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3 - Beyond Reason: Hume, Seth, Macmurray and Scotland’s Postmodernity

Published online by Cambridge University Press:  17 September 2020

Cairns Craig
Affiliation:
University of Aberdeen
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Summary

I Scotland and the Postmodern

At the Walter Scott conference in Oregon in 1999, Jerome McGann pronounced Scott to be the first postmodernist, a judgment based on Scott’s deployment of various metafictional techniques and on his ironic combination of contradictory genres. The proposal was less surprising (to some, at any rate) than it might have been, given how regularly another Scottish novel of the early nineteenth century – James Hogg's Confessions of a Justified Sinner – is cited as prophetic of postmodernism in its use of multiple and conflicting narratives. Taken together, the implications of these prescient texts might suggest that there is something inherently postmodern about Scottish culture, or something in Scottish culture which leads its writers to exploit those sorts of narrative strategies that we now identify as typical of postmodernism.

It is a possibility that would be substantially endorsed by Scotland’s twentieth-century literary history, since many of the earliest examples of recognisably ‘postmodern’ writing in Britain were produced by Scots. Hugh MacDiarmid's In Memoriam James Joyce, for instance, first published in 1955, celebrates a poetry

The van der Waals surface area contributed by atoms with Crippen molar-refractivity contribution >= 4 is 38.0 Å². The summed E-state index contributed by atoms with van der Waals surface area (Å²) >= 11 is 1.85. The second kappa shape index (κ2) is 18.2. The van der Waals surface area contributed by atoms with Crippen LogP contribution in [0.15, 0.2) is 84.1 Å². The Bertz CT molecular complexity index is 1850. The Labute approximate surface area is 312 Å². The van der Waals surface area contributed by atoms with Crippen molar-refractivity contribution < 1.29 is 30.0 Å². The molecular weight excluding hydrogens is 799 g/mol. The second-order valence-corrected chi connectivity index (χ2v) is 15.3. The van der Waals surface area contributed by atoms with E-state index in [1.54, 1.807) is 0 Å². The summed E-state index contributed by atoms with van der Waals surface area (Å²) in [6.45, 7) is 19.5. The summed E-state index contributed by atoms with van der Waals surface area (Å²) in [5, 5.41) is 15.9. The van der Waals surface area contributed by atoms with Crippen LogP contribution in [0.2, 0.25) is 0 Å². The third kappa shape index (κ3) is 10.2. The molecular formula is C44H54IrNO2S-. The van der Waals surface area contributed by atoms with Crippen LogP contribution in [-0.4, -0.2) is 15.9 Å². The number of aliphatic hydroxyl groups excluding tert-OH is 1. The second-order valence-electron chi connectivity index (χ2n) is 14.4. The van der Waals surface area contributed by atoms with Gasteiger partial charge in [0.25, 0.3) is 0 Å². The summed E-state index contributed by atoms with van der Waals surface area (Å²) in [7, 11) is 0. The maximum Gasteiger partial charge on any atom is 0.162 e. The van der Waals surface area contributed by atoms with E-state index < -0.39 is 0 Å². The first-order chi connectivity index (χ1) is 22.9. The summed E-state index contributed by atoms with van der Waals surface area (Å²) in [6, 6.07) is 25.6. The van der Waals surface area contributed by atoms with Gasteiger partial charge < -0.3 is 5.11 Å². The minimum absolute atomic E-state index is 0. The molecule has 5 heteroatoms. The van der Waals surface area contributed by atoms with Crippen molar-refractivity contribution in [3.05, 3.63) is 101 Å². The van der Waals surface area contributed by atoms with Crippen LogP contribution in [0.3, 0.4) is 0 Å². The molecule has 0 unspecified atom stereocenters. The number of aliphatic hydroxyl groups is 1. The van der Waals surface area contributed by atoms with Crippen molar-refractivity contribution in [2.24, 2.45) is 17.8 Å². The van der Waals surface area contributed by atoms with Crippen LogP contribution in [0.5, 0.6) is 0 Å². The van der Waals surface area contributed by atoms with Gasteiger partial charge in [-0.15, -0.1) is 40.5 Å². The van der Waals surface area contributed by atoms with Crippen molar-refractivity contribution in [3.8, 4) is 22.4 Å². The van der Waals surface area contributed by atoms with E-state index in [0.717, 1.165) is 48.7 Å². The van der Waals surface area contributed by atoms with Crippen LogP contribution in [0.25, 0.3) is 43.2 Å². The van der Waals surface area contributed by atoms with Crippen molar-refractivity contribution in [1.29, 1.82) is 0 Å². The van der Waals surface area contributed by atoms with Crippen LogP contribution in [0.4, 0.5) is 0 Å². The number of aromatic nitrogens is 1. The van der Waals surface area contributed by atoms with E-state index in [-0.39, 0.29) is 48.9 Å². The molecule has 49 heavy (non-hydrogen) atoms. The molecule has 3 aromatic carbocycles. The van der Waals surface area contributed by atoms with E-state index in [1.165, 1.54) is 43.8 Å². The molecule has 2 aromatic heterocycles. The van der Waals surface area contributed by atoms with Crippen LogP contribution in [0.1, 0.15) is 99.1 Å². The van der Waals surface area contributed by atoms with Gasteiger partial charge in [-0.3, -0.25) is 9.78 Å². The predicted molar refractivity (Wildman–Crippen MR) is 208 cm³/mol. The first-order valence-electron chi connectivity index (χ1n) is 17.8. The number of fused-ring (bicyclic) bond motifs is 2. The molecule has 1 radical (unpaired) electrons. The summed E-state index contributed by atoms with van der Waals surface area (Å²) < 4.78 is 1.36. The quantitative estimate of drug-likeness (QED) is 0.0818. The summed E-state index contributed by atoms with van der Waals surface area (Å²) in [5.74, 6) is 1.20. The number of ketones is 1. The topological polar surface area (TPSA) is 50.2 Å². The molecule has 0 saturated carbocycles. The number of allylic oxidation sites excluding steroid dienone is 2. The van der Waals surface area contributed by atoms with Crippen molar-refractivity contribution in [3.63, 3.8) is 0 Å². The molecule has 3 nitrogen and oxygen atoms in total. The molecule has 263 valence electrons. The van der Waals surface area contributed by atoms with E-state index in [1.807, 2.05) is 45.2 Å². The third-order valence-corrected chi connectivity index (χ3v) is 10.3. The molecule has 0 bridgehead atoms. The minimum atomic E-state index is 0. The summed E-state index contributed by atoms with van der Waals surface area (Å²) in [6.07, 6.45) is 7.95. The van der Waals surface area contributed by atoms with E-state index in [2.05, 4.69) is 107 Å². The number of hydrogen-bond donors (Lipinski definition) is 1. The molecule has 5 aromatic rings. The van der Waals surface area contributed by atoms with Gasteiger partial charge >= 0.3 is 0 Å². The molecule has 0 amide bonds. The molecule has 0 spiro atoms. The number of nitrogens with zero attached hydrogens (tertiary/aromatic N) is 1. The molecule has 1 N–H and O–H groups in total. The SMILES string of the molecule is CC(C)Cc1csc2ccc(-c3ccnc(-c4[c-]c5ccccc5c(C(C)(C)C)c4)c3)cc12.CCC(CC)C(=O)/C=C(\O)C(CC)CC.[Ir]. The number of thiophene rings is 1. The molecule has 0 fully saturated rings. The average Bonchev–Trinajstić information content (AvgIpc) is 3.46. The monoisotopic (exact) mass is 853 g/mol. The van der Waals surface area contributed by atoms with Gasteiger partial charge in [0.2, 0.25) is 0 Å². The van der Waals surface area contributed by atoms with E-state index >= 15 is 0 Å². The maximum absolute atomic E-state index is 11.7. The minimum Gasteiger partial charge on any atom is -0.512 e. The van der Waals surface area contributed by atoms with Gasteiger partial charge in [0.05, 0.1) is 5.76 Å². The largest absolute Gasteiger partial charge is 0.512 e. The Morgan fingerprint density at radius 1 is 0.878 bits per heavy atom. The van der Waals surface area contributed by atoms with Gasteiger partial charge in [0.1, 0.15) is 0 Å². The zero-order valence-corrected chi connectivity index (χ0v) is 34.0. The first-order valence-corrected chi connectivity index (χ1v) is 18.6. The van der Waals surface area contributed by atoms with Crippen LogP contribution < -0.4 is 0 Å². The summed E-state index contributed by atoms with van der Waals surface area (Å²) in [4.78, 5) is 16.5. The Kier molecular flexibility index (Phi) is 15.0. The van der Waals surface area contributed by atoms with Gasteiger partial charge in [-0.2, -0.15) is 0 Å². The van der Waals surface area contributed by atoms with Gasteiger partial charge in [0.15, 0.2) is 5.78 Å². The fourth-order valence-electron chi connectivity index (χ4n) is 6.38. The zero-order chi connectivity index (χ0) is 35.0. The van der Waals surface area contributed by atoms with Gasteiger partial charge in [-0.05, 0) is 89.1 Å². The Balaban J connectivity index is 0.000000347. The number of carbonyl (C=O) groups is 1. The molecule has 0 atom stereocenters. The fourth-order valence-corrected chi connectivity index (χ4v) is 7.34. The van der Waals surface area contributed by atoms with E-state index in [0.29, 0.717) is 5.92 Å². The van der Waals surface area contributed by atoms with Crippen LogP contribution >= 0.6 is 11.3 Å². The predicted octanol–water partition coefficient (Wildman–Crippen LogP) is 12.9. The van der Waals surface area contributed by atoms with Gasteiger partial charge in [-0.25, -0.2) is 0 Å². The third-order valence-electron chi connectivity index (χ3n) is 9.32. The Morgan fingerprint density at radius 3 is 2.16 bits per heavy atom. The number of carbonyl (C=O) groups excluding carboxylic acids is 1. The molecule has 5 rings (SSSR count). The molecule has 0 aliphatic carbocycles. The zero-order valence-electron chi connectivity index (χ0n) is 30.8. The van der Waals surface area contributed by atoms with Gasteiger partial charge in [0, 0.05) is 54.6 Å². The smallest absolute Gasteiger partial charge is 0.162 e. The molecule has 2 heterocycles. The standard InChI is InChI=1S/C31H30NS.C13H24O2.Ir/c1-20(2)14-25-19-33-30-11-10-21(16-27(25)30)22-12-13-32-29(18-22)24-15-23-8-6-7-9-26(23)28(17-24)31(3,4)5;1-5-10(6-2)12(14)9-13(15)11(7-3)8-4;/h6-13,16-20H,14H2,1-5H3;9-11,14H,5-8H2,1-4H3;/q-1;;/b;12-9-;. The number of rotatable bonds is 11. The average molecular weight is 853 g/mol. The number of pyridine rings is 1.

… beyond all that is heteroepic, holophrastic,

Macaronic, philomathic, psychopetal,

Jerqueing every idioticon,

Comes this supreme paraleipsis,

Full of potential song as a humming bird

Is full of potential motion,

When, as we race along with kingfisher brilliance,

Seeking always for that which ‘being known

Everything else becomes known,’

That which we can only know

By allowing it to know itself in us,

Since ‘determinatio est negatio,’

Suddenly ‘chaos falls silent in the dazzled abyss.’

The extravagant use of quotation and paraphrase in MacDiarmid's late poems, producing a writing which is a palimpsest of re-iterations and re-inscriptions of previous language, undermines, as thoroughly as poststructuralist theorists such as Derrida or Barthes could have wished, any notion of the author as source and origin of the text. In the same year, W. S. Graham's The Nightfishing was published, inaugurating a poetry constructed around the selfreferentiality that was to become typical of postmodernist texts.

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Intending Scotland
Explorations in Scottish Culture since the Enlightenment
, pp. 145 - 178
Publisher: Edinburgh University Press
Print publication year: 2020

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